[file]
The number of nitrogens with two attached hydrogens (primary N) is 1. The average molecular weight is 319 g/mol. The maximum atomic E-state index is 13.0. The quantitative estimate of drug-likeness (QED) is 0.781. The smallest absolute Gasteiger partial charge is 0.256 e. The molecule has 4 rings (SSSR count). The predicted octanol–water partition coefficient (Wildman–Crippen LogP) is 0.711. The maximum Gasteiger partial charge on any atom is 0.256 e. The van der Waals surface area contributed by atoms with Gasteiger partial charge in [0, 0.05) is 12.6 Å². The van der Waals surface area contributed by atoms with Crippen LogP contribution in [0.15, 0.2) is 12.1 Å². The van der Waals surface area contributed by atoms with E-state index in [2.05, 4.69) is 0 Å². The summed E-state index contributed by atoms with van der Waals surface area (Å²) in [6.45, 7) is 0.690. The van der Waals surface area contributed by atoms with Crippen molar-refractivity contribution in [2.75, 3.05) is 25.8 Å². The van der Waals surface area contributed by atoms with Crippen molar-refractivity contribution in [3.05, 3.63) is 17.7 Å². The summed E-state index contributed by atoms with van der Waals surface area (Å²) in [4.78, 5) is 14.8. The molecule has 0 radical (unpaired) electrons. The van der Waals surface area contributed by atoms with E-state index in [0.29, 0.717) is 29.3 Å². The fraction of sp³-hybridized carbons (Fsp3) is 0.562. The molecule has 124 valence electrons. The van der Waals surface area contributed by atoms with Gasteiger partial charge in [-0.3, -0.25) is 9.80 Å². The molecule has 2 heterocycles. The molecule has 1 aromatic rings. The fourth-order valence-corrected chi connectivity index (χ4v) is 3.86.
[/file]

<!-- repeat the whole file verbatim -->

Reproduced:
The number of nitrogens with two attached hydrogens (primary N) is 1. The average molecular weight is 319 g/mol. The maximum atomic E-state index is 13.0. The quantitative estimate of drug-likeness (QED) is 0.781. The smallest absolute Gasteiger partial charge is 0.256 e. The molecule has 4 rings (SSSR count). The predicted octanol–water partition coefficient (Wildman–Crippen LogP) is 0.711. The maximum Gasteiger partial charge on any atom is 0.256 e. The van der Waals surface area contributed by atoms with Gasteiger partial charge in [0, 0.05) is 12.6 Å². The van der Waals surface area contributed by atoms with Crippen LogP contribution in [0.15, 0.2) is 12.1 Å². The van der Waals surface area contributed by atoms with E-state index in [2.05, 4.69) is 0 Å². The summed E-state index contributed by atoms with van der Waals surface area (Å²) in [6.45, 7) is 0.690. The van der Waals surface area contributed by atoms with Crippen molar-refractivity contribution in [2.75, 3.05) is 25.8 Å². The van der Waals surface area contributed by atoms with Crippen molar-refractivity contribution in [3.05, 3.63) is 17.7 Å². The summed E-state index contributed by atoms with van der Waals surface area (Å²) in [4.78, 5) is 14.8. The molecule has 0 radical (unpaired) electrons. The van der Waals surface area contributed by atoms with E-state index in [0.29, 0.717) is 29.3 Å². The fraction of sp³-hybridized carbons (Fsp3) is 0.562. The molecule has 124 valence electrons. The van der Waals surface area contributed by atoms with Gasteiger partial charge in [-0.3, -0.25) is 9.80 Å². The molecule has 2 heterocycles. The molecule has 1 aromatic rings. The fourth-order valence-corrected chi connectivity index (χ4v) is 3.86.